Enabling or Disabling Message Logging

You can disable logging to the console or enable logging to a specific Telnet or SSH session.

When you disable or enable logging to a console session, that state is applied to all future console sessions. If you exit and log in again to a new session, the state is preserved.

When you enable or disable logging to a Telnet or SSH session, that state is applied only to that session. If you exit and log in again to a new session, the state is not preserved.

Detailed Steps

To enable or disable the logging state for a Telnet or SSH session, follow these steps:


Step 1 Select a switch in the Fabric pane.

Step 2 Expand Events and select SysLog in the Physical Attributes pane.

You see the SysLog information in the Information pane.

Step 3 Click the Switch Logging tab.

You see the switch information.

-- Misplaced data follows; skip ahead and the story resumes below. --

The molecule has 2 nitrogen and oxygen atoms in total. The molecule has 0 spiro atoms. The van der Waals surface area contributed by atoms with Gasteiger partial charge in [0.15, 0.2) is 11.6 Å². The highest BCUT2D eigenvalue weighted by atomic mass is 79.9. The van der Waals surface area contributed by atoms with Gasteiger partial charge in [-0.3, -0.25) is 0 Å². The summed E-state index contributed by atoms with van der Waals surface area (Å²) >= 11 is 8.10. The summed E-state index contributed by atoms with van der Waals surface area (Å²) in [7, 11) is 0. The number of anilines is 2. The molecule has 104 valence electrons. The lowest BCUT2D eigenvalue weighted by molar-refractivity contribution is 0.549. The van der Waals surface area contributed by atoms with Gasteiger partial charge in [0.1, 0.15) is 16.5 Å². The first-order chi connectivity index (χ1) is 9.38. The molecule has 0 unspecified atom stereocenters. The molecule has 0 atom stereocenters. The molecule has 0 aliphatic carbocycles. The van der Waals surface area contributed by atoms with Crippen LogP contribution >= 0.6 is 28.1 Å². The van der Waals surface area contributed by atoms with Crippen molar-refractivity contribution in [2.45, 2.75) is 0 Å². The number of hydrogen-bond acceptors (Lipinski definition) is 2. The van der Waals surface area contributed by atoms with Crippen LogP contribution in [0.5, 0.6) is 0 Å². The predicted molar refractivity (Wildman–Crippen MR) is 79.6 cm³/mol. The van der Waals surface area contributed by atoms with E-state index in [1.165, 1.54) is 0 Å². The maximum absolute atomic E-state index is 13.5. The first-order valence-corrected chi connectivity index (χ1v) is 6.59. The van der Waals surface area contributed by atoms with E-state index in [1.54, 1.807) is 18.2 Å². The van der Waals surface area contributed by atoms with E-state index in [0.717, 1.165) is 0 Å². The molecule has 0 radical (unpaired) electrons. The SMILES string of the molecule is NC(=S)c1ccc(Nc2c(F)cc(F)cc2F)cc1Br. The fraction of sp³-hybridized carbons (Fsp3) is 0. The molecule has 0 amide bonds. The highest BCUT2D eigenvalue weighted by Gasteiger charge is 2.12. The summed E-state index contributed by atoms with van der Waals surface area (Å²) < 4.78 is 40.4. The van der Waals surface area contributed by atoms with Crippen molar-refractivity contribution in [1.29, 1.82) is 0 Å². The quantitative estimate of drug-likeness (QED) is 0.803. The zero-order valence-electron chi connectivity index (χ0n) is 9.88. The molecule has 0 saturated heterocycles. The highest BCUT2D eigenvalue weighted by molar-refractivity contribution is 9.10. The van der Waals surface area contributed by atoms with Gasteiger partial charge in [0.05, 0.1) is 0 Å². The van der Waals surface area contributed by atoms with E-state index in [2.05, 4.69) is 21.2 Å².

Step 4 Select a switch in the Information pane.

Step 5 Check (enable) or uncheck (disable) the Console Enable check box.

Step 6 Click the Apply Changes icon.


Configuring Console Severity Level

When logging is enabled for a console session (default), you can configure the severity levels of messages that appear on the console. The default severity for console logging is 2 (critical).

The current critical (default) logging level is maintained if the console baud speed is 9600 baud (default). All attempts to change the console logging level generates an error message. To increase the logging level (above critical), you must change the console baud speed to 38400 baud.

Configuring Monitor Severity Level

When logging is enabled for a monitor session (default), you can configure the severity levels of messages that appear on the monitor. The default severity for monitor logging is 5 (notifications).

Detailed Steps

To configure the severity level for a logging facility, follow these steps: